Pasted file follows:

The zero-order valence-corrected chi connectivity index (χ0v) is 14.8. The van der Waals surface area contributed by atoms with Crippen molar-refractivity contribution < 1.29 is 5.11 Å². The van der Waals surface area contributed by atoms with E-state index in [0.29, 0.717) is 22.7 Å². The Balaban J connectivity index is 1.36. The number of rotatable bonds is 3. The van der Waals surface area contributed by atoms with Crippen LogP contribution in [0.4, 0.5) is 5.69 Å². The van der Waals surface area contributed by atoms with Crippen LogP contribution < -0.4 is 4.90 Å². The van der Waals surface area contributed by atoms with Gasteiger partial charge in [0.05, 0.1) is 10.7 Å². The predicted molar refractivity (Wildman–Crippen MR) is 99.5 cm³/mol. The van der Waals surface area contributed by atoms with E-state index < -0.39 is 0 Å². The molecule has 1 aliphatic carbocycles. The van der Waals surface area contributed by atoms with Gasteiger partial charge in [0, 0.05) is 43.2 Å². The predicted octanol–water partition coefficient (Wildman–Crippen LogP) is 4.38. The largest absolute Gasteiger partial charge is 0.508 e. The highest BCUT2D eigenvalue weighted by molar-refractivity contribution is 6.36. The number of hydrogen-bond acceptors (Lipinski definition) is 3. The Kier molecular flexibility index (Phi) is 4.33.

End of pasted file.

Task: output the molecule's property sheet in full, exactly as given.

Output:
The zero-order valence-corrected chi connectivity index (χ0v) is 14.8. The van der Waals surface area contributed by atoms with Crippen molar-refractivity contribution < 1.29 is 5.11 Å². The van der Waals surface area contributed by atoms with E-state index in [0.29, 0.717) is 22.7 Å². The Balaban J connectivity index is 1.36. The number of rotatable bonds is 3. The van der Waals surface area contributed by atoms with Crippen LogP contribution in [0.4, 0.5) is 5.69 Å². The van der Waals surface area contributed by atoms with Crippen LogP contribution < -0.4 is 4.90 Å². The van der Waals surface area contributed by atoms with Gasteiger partial charge in [0.05, 0.1) is 10.7 Å². The predicted molar refractivity (Wildman–Crippen MR) is 99.5 cm³/mol. The van der Waals surface area contributed by atoms with E-state index < -0.39 is 0 Å². The molecule has 1 aliphatic carbocycles. The van der Waals surface area contributed by atoms with Gasteiger partial charge in [0, 0.05) is 43.2 Å². The predicted octanol–water partition coefficient (Wildman–Crippen LogP) is 4.38. The largest absolute Gasteiger partial charge is 0.508 e. The highest BCUT2D eigenvalue weighted by molar-refractivity contribution is 6.36. The number of hydrogen-bond acceptors (Lipinski definition) is 3. The Kier molecular flexibility index (Phi) is 4.33.